Simon Kimbangu

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Simon Kimbangu (12 or 24 September 1887[1][2] - 12 October 1951) was a Congolese religious leader noted as the founder of Kimbanguism. His followers consider him to be the special envoy of Jesus Christ as quoted in the fourteenth chapter of the biblical Gospel of John.[3]

Biography[edit]

Kimbangu was born at Nkamba, near Thysville, in 1887. The son of a traditional religious leader, he became a Baptist in 1915, and worked as a catechist for several years before beginning his own ministry in early 1921. According to his disciples, Kimbangu cured the sick, raised the dead back to life and his ministry developed a large following, causing suspicion amongst the Belgian authorities. His ministry of preaching and miraculous healing lasted from April to September 1921.[4] Within a short time he attracted large crowds. According to Melbourne both the Protestant and the Catholic religious establishments became alarmed and appealed to the colonial authorities who sought his arrest.[5] Van Reybrouck, however, indicated that the Belgian administrator, Léon Morel, became concerned and invited Catholic and Protestant missionaries to a meeting in Thysville. While the Catholics supported a vigorous intervention, the Protestants favored a soft approach as they saw it as a form of Christian devotion.[2] The hardliners prevailed and Kimbangu and followers were arrested on 6 June 1921, but Kimbangu escaped. His ministry continued in hiding, but in September he turned himself in.[2] He was placed before a military court, without the benefit of a legal representative, and found guilty of undermining public security and disturbing the peace. On 3 October 1921 he was sentenced to death.[2] King Albert commuted his sentence to life imprisonment. He was moved to the prison in Elisabethville where he died on 12 October 1951.

During his thirty years of imprisonment, he continued to be regarded as a spiritual leader, despite being denied contact with his followers, and also became a symbol of Congolese nationalism. Van Reybrouck stated that Kimbangu never committed a single act of violence.[2]

The Kimbanguist Church[edit]

After Simon Kimbangu's trial the administration tried to suppress the movement. Followers were banished to different parts of the country and their faith was outlawed.[2] In 1940 the highest ranking exiles were placed in guarded work camps and subjected to forced labor; many died.[2] However, as a result of the persecution the Church spread in the underground and reached people in other areas. Eventually, in 1959, the Kimbanguist Church was recognized by the Belgium government and could then conduct prayer freely.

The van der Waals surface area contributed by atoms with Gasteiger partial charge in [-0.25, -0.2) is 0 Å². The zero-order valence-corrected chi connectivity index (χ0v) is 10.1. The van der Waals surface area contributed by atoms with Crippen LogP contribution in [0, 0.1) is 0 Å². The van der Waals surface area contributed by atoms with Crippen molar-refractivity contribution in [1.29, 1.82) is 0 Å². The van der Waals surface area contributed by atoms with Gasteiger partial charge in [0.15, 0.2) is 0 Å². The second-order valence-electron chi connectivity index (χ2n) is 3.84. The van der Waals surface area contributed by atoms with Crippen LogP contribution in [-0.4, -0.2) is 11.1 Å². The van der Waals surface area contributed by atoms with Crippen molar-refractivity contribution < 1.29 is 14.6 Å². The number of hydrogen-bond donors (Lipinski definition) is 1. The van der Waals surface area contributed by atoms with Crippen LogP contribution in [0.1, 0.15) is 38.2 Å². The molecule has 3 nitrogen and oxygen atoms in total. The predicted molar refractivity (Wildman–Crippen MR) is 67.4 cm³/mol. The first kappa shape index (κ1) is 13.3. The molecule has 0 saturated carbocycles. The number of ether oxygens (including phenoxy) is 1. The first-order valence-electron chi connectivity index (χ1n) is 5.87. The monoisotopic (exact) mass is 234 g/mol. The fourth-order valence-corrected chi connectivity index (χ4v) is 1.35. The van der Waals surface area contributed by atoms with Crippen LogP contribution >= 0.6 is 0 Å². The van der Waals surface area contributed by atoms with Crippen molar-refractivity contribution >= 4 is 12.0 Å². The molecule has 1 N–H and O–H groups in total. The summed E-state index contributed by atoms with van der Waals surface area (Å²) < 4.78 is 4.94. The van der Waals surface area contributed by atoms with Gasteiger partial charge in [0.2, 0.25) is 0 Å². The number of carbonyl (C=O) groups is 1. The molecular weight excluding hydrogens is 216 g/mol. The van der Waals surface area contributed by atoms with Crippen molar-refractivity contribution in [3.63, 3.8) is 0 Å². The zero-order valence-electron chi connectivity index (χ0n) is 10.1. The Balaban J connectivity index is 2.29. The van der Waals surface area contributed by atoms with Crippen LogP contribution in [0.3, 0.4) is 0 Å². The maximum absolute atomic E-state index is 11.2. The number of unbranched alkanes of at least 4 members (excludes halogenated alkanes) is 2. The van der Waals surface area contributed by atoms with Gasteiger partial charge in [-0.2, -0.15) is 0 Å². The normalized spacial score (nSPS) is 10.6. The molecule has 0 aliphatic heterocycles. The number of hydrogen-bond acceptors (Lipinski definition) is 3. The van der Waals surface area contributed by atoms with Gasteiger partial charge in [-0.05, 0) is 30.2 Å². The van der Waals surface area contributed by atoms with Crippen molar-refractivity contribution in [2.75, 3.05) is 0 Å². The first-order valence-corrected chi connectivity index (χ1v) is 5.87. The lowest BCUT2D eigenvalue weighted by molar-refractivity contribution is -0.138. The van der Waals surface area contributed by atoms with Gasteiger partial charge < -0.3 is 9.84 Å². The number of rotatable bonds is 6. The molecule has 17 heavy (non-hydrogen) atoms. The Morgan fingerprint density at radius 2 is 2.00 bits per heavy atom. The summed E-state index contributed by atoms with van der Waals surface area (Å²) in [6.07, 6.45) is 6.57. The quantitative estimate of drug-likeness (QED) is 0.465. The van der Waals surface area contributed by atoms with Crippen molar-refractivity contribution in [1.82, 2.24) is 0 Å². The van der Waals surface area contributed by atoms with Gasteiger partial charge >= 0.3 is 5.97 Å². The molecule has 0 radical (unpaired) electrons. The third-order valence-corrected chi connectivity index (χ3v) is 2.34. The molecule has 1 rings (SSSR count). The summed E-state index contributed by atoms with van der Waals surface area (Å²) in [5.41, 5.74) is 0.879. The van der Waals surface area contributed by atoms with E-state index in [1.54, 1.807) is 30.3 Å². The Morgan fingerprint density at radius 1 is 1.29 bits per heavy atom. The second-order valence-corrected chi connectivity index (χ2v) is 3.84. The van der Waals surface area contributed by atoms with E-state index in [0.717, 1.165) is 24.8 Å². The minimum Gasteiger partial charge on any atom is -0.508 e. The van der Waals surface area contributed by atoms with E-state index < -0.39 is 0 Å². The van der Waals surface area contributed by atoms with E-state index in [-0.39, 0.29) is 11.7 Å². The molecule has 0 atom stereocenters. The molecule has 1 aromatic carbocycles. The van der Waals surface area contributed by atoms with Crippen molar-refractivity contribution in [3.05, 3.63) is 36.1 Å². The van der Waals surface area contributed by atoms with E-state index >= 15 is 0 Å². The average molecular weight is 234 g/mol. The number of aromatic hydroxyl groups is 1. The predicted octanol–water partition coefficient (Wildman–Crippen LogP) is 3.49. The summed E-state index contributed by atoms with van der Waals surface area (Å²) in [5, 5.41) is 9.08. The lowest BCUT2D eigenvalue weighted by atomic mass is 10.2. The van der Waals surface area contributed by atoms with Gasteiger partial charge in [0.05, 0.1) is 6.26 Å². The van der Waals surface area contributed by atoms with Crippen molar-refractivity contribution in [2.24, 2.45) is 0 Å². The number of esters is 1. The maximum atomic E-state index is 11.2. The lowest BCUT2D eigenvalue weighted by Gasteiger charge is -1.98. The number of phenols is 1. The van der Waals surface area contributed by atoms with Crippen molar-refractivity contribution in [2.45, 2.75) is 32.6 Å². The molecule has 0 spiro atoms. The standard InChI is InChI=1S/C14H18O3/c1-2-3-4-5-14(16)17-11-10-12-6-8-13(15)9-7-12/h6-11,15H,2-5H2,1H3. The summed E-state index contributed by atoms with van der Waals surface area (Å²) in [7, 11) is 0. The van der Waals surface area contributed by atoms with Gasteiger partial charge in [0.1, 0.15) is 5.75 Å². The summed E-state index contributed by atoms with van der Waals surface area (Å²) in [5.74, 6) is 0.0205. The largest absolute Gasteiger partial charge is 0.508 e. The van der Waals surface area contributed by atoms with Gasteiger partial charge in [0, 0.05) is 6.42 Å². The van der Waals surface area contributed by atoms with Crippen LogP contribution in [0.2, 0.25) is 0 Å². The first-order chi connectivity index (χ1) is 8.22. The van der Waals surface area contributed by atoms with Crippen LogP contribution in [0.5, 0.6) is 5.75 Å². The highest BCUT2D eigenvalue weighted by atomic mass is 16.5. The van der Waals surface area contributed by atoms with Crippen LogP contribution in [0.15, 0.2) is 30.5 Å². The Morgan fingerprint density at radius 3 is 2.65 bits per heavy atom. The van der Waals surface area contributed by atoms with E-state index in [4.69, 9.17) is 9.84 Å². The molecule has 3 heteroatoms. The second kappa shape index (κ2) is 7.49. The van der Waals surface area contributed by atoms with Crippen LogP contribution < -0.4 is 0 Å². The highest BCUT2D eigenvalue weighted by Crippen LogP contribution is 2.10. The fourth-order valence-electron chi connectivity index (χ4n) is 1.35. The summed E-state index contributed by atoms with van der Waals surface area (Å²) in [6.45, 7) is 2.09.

Today, the Kimbanguist Church is well established in many countries. When Kimbangu died, his son Joseph Diangienda took over the Church ministry. Joseph Diangienda (chief spiritual) organized the contemporary Church. Diangienda (born 22 March 1918) died on 8 July 1992 in Switzerland[6] and papa Salomon Dialungana Kiangani son, Simon Kimbangu Kiangani, is the spiritual leader based at the Church's headquarters in Nkamba.

References[edit]

  1. ^ "Kimbango History". Kimbangodiscoveries.com. Retrieved 3 March 2015. 
  2. ^ a b c d e f g David van Reybrouck. Congo: The Epic History of a People. HarperCollins, 2014. p. 142ff. ISBN 978-0-06-220011-2. 
  3. ^ John 14:15-17
  4. ^ See http://www.dacb.org/stories/demrepcongo/kimbangu_simon.html, article reprinted from Dictionary of African Historical Biography, 2nd edition, copyright © 1986, by Mark R. Lipschutz and R. Kent Rasmussen, University of California Press, Berkeley and Los Angeles, California.
  5. ^ Dr. Bertram Melbourne, Acts 1:8 and the Gospel in Africa in "2000 Years of Christianity in Africa", edited by Dr. Emory Tolbert, published by The Sabbath in Africa Study Group.
  6. ^ http://www.kimbanguisme.net/sk/JDK/jdk1.htm (in French)

External links[edit]